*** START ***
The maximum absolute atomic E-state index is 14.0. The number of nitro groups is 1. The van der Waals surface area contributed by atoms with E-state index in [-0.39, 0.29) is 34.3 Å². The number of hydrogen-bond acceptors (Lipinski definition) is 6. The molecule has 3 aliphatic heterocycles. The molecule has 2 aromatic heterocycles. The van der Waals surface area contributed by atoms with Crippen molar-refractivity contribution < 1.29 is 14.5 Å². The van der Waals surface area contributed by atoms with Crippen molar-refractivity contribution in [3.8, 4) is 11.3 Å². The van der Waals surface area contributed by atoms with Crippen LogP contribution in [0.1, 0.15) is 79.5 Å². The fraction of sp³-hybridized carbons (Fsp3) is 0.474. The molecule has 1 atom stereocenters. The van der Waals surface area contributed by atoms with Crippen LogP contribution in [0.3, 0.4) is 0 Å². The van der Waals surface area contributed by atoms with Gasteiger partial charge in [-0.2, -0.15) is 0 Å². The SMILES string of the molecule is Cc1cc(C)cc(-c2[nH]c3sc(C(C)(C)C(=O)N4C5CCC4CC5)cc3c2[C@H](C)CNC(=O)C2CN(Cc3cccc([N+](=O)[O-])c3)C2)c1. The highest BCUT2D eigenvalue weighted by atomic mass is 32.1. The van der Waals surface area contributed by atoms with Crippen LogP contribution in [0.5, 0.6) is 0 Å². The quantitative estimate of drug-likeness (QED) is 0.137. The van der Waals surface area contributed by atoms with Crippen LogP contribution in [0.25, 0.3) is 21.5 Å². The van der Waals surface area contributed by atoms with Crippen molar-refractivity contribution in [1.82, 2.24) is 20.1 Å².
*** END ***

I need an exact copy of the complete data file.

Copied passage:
The maximum absolute atomic E-state index is 14.0. The number of nitro groups is 1. The van der Waals surface area contributed by atoms with E-state index in [-0.39, 0.29) is 34.3 Å². The number of hydrogen-bond acceptors (Lipinski definition) is 6. The molecule has 3 aliphatic heterocycles. The molecule has 2 aromatic heterocycles. The van der Waals surface area contributed by atoms with Crippen molar-refractivity contribution < 1.29 is 14.5 Å². The van der Waals surface area contributed by atoms with Crippen molar-refractivity contribution in [3.8, 4) is 11.3 Å². The van der Waals surface area contributed by atoms with Crippen LogP contribution in [0.1, 0.15) is 79.5 Å². The fraction of sp³-hybridized carbons (Fsp3) is 0.474. The molecule has 1 atom stereocenters. The van der Waals surface area contributed by atoms with Crippen LogP contribution in [0.3, 0.4) is 0 Å². The van der Waals surface area contributed by atoms with Gasteiger partial charge in [-0.2, -0.15) is 0 Å². The SMILES string of the molecule is Cc1cc(C)cc(-c2[nH]c3sc(C(C)(C)C(=O)N4C5CCC4CC5)cc3c2[C@H](C)CNC(=O)C2CN(Cc3cccc([N+](=O)[O-])c3)C2)c1. The highest BCUT2D eigenvalue weighted by atomic mass is 32.1. The van der Waals surface area contributed by atoms with Crippen LogP contribution in [0.5, 0.6) is 0 Å². The quantitative estimate of drug-likeness (QED) is 0.137. The van der Waals surface area contributed by atoms with Crippen LogP contribution in [0.25, 0.3) is 21.5 Å². The van der Waals surface area contributed by atoms with Crippen molar-refractivity contribution in [1.82, 2.24) is 20.1 Å².